As for the inscription inside, traditional Orthodox practice is to insist on a “kosher” scroll, one that is made from properly prepared parchment and hand written with a quill pen in the traditional manner by an Orthodox Jewish scribe. Those Jewish families who are not Orthodox often simply use the sample printed paper scrolls that come in some mezuzah cases.

While the above is the basic explanation of what a mezuzah is, as believers in Messiah Yeshua and as Bible students, we want to go a little deeper. The Deuteronomy passage is found in the context of Moses’ farewell message to the people of Israel, in which he encouraged them to follow the one true God as they were about to enter the land of Canaan. Moses knew that they might be tempted by the people occupying the country to worship idols in addition to the God of Israel, and so he admonished them, “Hear and obey, people of Israel: Jehovah is our God, Jehovah alone.”

It is likely that in the earliest years after the command was given, individuals actually took an instrument to write out the words on their bare doorposts. As they sat in their houses and walked along the way (Deut. 6:7), the words were a constant reminder that Jehovah was the only true God and the only God they worshiped. During the time I lived and studied in Jerusalem, I saw several homes with entrances made of stone where someone had taken an awl and deeply engraved into the stone the beginning of the phrase Shema Yisrael.

As is the case with so many biblical laws, the command to affix a mezuzah was given to remind people of their relationship with God. However, for some it has simply become a tradition that is adhered to out of a sense of obligation and identity. The practice of lightly touching the mezuzah upon entering a room and then bringing those fingers to the mouth for a symbolic kiss is likewise intended to remind one of the reverence we have for the words of Torah; but again, this can be either a reflexive move or something done with heartfelt intention.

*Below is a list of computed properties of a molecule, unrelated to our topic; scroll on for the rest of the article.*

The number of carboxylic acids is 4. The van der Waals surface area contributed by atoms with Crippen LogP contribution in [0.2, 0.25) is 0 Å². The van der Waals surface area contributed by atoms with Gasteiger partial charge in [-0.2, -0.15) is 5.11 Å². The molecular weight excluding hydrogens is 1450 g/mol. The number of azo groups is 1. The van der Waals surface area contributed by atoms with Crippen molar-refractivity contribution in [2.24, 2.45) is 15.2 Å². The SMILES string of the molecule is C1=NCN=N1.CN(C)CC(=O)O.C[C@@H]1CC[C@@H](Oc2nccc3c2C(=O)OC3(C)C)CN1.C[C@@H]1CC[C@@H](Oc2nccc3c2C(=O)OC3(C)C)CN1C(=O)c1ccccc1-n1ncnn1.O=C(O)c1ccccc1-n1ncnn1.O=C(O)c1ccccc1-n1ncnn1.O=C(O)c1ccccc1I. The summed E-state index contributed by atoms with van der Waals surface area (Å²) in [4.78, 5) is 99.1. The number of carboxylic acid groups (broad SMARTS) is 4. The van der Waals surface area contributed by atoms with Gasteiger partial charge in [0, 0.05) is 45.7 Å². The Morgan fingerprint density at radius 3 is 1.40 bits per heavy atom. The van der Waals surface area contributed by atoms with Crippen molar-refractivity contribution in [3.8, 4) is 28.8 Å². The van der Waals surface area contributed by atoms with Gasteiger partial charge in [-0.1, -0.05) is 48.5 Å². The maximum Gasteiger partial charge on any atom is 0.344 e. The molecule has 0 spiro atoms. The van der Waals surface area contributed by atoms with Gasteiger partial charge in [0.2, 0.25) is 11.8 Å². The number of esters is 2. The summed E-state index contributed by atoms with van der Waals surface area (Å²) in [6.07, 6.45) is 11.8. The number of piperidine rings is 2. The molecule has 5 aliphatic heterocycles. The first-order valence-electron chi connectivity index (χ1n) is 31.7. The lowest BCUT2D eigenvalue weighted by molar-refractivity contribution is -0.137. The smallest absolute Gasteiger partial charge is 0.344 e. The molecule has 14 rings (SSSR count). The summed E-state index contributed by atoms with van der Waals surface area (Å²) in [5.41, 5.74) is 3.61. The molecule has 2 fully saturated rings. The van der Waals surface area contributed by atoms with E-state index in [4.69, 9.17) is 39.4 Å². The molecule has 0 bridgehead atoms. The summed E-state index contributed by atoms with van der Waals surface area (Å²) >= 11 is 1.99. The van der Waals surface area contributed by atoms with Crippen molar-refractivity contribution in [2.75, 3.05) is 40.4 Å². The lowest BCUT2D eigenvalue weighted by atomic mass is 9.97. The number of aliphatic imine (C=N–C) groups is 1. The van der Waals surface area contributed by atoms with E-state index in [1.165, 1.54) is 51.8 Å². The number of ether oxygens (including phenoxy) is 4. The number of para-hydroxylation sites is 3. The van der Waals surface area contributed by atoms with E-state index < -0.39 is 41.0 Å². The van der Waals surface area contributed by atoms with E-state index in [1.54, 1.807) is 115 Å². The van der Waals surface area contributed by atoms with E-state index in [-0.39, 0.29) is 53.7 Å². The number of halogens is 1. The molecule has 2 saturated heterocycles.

As believers in Messiah Yeshua, we need to be careful not to be overly swayed by outward shows of religious tradition to the point where we hide our faith. On one hand, we see Jesus and the apostles fully participating in biblical Jewish traditions in the Gospels and the twelve continuing that practice in the book of Acts. Romans 14 reminds us that we have freedom in these areas of Jewish practice and cultural traditions. First Corinthians 9:20-21 further states:

To the Jews I became like a Jew, to win the Jews. To those under the [Mosaic] law I became like one under the law (though I myself am not under the law), so as to win those under the law. To those not having the law I became like one not having the law (though I am not free from God’s law but am under Messiah’s law), so as to win those not having the law.

While it is my personal practice to have a mezuzah on the doorpost of my home, and the vast majority of Jewish believers do likewise, I am under no legal obligation to do so because we are no longer under Mosaic Law. An increasing number of Gentile believers are fixing Mezuzot to their doorways as a means of identifying with the Jewish community and providing opportunities for discussion about their faith in the Messiah of Israel. That can be a very positive thing if done for the right reasons. Most importantly, may God find us with His words written on the doorways of our hearts (Jer. 31:33)!

The Mezuzah
~ a messianic study ~
© Mottel Baleston

Mottel Baleston is the AMC Board Secretary, the director of Messengers Messianic Jewish Outreach of New Jersey, and a teacher at Ariel’s School of Messianic Jewish Studies. He served for 16 years as Messianic Rabbi or Associate Rabbi at Beth Messiah Congregation in Livingston, New Jersey. For much more about Mottel and his present activities, please go to

Links to other articles by Mottel may be found in our Library.